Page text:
In 1932 the real Alice in Wonderland met the real Peter Pan.
Peter and Alice, a new play by John Logan, imagines their meeting. What would the 80 year old Alice Liddell Hargreaves and the 30-something Peter Llewellyn Davies talk about?
About childhood, of course, about the inevitability of growing up, and about the role of adults in a child’s journey to adulthood.
It begins, though, with protestations from Alice, played beautifully by Judi Dench, that Peter – whom she does not yet realise was the inspiration for Peter Pan – is not interested in her but in the fictional character:
PETER: Mrs Hargreaves, I’ve been looking forward to meeting you.
ALICE: No, Mr Davies, I daresay you’ve been looking forward to meeting her.
There is of course a delicious irony in Dame Judi, known and loved by millions worldwide for her portrayal of characters from Titania to M, expressing the thoughts of an earlier ‘creation’. Just as Lewis Carroll gave Alice to the public – reshaped and reimagined according to his whim, so the Judi Dench we think we know is only the Judi given to us by writers, directors, costumiers and make-up artists. Her true self is as concealed behind the glittering lights just as Alice’s was between and behind the pages.
And this is a play about fantasy and reality, and which is which. Alice in Wonderland will be remembered – is remembered – long after Alice Hargreaves’ death, so which is the more real?
Peter and Alice feel that they were used against their wills in the creation of their more famous alter-egos, that somehow their respective authors broke the covenant that adults will shield and protect children and allow them to enjoy childhood unburdened by problems that are beyond their years.
The question of inappropriate sexual advances is raised, and both characters deny that they were physically molested but emotionally…well, that’s a different matter. Both feel that somehow they were asked to bear the weight of expectations they were not equipped to deal with. Their authors were lonely and shy, but lost their inhibitions around children and yet were still adults, with adult ways and adult preoccupations.
So we come to the heart of the story – how did Peter and Alice deal with growing up? Both feel it is essentially a negative thing and, like the character written for him, Peter seems to find the burden of adulthood – or perhaps the burden of having grown up too fast too young – crippling and debilitating. Of course, Peter Pan is not the only factor in this: the deaths of both his parents to cancer and the trauma of the First World War were at least as culpable as the unexpected fame brought upon him by JM Barrie. Peter, though, longs for a simpler world, a return to the happy days of adventure and imagination and play.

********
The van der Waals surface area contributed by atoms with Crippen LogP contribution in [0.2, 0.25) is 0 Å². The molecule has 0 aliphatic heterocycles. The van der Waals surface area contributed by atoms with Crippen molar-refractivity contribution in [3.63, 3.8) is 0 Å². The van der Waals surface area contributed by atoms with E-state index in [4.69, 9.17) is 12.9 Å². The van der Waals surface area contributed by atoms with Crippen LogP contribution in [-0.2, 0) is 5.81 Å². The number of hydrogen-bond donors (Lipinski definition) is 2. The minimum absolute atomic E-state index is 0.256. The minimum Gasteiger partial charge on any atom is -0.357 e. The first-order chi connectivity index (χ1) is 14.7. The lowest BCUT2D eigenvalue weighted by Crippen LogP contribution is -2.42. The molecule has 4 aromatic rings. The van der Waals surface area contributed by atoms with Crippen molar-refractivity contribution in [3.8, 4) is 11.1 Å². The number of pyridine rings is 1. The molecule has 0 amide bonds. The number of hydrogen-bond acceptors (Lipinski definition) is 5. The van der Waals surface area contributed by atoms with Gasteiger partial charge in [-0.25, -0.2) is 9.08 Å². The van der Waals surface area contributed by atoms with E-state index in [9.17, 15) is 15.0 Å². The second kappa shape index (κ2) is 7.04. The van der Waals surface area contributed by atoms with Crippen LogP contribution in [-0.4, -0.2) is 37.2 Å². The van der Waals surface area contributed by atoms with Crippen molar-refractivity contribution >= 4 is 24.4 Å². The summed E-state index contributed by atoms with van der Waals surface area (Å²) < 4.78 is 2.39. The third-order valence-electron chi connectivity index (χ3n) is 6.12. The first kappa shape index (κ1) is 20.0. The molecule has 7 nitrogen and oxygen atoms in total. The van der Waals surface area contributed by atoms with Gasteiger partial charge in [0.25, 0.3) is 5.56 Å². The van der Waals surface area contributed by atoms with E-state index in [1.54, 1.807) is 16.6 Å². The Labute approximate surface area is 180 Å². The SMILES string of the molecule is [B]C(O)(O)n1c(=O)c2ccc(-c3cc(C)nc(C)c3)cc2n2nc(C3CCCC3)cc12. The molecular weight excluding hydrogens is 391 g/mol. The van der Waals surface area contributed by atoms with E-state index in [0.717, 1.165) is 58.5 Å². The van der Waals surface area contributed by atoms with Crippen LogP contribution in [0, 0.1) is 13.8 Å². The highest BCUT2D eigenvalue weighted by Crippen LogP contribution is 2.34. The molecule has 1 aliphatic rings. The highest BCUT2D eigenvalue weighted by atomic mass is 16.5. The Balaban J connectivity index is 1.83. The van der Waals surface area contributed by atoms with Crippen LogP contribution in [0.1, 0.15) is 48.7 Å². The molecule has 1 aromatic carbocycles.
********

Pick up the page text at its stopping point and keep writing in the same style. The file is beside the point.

Alice, on the other hand, does not seem so afraid of the adult world. Early on she describes her older sister getting her first corset. It came in a sumptuous purple box, and “the whale bone was iridescent”.
ALICE: Here was growing up and becoming a woman: and it was *beautiful*… My mother helped Lorina put it on and tighten the laces. Well then I could see it hurt. Lorina cried… And my mother, the look on her face. … What was it? Not quite sadness. Acceptance. Resignation to something vast, and helpless to change it. Powerlessness… Here was growing up too.
Is growing up a tragedy or an adventure? Is more lost than gained? In part, that depends on how you deal with it. For Lewis Carroll, growing up was about a loss of joy and delight:
CARROLL: One day you turn around and you’ve become Mrs Grundy: soberly disapproving of everything that used to give you pleasure.
ALICE: I can’t imagine that! Shan’t I always be able to laugh at things?
CARROLL: Does your mother laugh much?
For Peter Pan, too, it meant losing the ability to fly, but also gaining an ability to reflect on the world and one’s place in it – Pan doesn’t value this, but Alice, the real Alice, apparently does. It is through recognising and accepting reality, and retaining a capacity for flights of fancy that she is able to face the consequences of ageing even as she nears a lonely death in relative poverty.
Peter and Alice is a brilliant, beautiful, rich and moving play. I went home and bought the script straight away, and could easily go on writing, thinking and exploring its themes.
You haven’t much time left to see its London run; it closes on 1 June and there are only day tickets remaining. If you have the chance to see a production of it any time ever, I highly recommend it – and if not, you can always buy the script.
Hurry though, before the ticking crocodile catches up with you!